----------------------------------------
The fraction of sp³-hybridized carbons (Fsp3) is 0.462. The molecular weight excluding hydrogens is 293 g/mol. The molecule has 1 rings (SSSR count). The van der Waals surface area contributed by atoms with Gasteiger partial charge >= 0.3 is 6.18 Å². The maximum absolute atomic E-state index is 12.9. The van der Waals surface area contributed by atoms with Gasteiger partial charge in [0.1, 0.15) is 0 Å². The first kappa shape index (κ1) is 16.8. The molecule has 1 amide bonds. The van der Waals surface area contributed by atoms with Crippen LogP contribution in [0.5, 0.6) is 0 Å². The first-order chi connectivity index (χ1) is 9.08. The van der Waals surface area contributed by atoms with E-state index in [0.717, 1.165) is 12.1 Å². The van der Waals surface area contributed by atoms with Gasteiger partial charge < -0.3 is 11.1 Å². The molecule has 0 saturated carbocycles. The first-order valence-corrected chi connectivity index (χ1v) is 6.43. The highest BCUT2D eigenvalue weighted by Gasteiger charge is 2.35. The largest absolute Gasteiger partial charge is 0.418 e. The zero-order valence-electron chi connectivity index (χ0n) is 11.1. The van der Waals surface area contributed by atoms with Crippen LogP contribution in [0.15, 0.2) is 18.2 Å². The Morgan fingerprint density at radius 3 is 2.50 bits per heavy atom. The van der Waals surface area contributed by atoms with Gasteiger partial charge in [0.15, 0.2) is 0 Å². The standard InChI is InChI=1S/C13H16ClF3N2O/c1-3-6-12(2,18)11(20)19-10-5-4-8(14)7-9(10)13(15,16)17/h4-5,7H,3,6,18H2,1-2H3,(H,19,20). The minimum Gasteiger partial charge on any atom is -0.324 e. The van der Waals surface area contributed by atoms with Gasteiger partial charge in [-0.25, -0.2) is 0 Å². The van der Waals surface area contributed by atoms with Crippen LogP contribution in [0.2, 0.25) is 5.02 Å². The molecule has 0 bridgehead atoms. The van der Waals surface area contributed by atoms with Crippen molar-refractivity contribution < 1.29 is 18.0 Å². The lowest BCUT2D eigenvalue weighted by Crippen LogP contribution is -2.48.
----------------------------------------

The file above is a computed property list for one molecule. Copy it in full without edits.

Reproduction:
The fraction of sp³-hybridized carbons (Fsp3) is 0.462. The molecular weight excluding hydrogens is 293 g/mol. The molecule has 1 rings (SSSR count). The van der Waals surface area contributed by atoms with Gasteiger partial charge >= 0.3 is 6.18 Å². The maximum absolute atomic E-state index is 12.9. The van der Waals surface area contributed by atoms with Gasteiger partial charge in [0.1, 0.15) is 0 Å². The first kappa shape index (κ1) is 16.8. The molecule has 1 amide bonds. The van der Waals surface area contributed by atoms with Crippen LogP contribution in [0.5, 0.6) is 0 Å². The first-order chi connectivity index (χ1) is 9.08. The van der Waals surface area contributed by atoms with E-state index in [0.717, 1.165) is 12.1 Å². The van der Waals surface area contributed by atoms with Gasteiger partial charge < -0.3 is 11.1 Å². The molecule has 0 saturated carbocycles. The first-order valence-corrected chi connectivity index (χ1v) is 6.43. The highest BCUT2D eigenvalue weighted by Gasteiger charge is 2.35. The largest absolute Gasteiger partial charge is 0.418 e. The zero-order valence-electron chi connectivity index (χ0n) is 11.1. The van der Waals surface area contributed by atoms with Crippen LogP contribution in [0.15, 0.2) is 18.2 Å². The Morgan fingerprint density at radius 3 is 2.50 bits per heavy atom. The van der Waals surface area contributed by atoms with Gasteiger partial charge in [0.15, 0.2) is 0 Å². The standard InChI is InChI=1S/C13H16ClF3N2O/c1-3-6-12(2,18)11(20)19-10-5-4-8(14)7-9(10)13(15,16)17/h4-5,7H,3,6,18H2,1-2H3,(H,19,20). The minimum Gasteiger partial charge on any atom is -0.324 e. The van der Waals surface area contributed by atoms with Gasteiger partial charge in [-0.25, -0.2) is 0 Å². The van der Waals surface area contributed by atoms with Crippen LogP contribution in [0.2, 0.25) is 5.02 Å². The molecule has 0 bridgehead atoms. The van der Waals surface area contributed by atoms with Crippen molar-refractivity contribution < 1.29 is 18.0 Å². The lowest BCUT2D eigenvalue weighted by Crippen LogP contribution is -2.48.